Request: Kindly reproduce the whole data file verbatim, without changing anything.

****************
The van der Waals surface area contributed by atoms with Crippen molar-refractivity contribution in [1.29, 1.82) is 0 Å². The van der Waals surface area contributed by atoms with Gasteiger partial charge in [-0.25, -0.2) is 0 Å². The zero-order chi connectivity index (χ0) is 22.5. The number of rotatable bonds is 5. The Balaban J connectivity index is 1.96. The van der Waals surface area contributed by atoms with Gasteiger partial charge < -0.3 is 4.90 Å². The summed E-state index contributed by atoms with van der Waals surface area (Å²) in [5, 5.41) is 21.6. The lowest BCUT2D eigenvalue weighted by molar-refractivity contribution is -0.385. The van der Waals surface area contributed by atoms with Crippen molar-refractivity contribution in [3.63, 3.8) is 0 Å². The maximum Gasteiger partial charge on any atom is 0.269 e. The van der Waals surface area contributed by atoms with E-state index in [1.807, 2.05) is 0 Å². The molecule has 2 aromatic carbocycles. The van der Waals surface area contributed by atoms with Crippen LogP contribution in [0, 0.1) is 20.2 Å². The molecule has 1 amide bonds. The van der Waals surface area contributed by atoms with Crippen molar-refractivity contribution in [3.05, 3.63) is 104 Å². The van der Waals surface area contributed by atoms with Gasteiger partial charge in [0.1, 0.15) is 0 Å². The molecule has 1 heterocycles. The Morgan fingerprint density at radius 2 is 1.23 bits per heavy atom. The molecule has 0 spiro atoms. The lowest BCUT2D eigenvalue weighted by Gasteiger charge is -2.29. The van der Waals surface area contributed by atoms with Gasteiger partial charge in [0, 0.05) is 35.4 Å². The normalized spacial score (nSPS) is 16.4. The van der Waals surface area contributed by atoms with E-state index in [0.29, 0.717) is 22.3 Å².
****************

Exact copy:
The van der Waals surface area contributed by atoms with Crippen molar-refractivity contribution in [1.29, 1.82) is 0 Å². The van der Waals surface area contributed by atoms with Gasteiger partial charge in [-0.25, -0.2) is 0 Å². The zero-order chi connectivity index (χ0) is 22.5. The number of rotatable bonds is 5. The Balaban J connectivity index is 1.96. The van der Waals surface area contributed by atoms with Gasteiger partial charge < -0.3 is 4.90 Å². The summed E-state index contributed by atoms with van der Waals surface area (Å²) in [5, 5.41) is 21.6. The lowest BCUT2D eigenvalue weighted by molar-refractivity contribution is -0.385. The van der Waals surface area contributed by atoms with Crippen molar-refractivity contribution in [3.63, 3.8) is 0 Å². The maximum Gasteiger partial charge on any atom is 0.269 e. The van der Waals surface area contributed by atoms with E-state index in [1.807, 2.05) is 0 Å². The molecule has 2 aromatic carbocycles. The van der Waals surface area contributed by atoms with Crippen LogP contribution in [0, 0.1) is 20.2 Å². The molecule has 1 amide bonds. The van der Waals surface area contributed by atoms with Crippen molar-refractivity contribution in [3.05, 3.63) is 104 Å². The van der Waals surface area contributed by atoms with Gasteiger partial charge in [0.1, 0.15) is 0 Å². The molecule has 1 heterocycles. The Morgan fingerprint density at radius 2 is 1.23 bits per heavy atom. The molecule has 0 spiro atoms. The lowest BCUT2D eigenvalue weighted by Gasteiger charge is -2.29. The van der Waals surface area contributed by atoms with Gasteiger partial charge in [0, 0.05) is 35.4 Å². The normalized spacial score (nSPS) is 16.4. The van der Waals surface area contributed by atoms with E-state index in [0.29, 0.717) is 22.3 Å².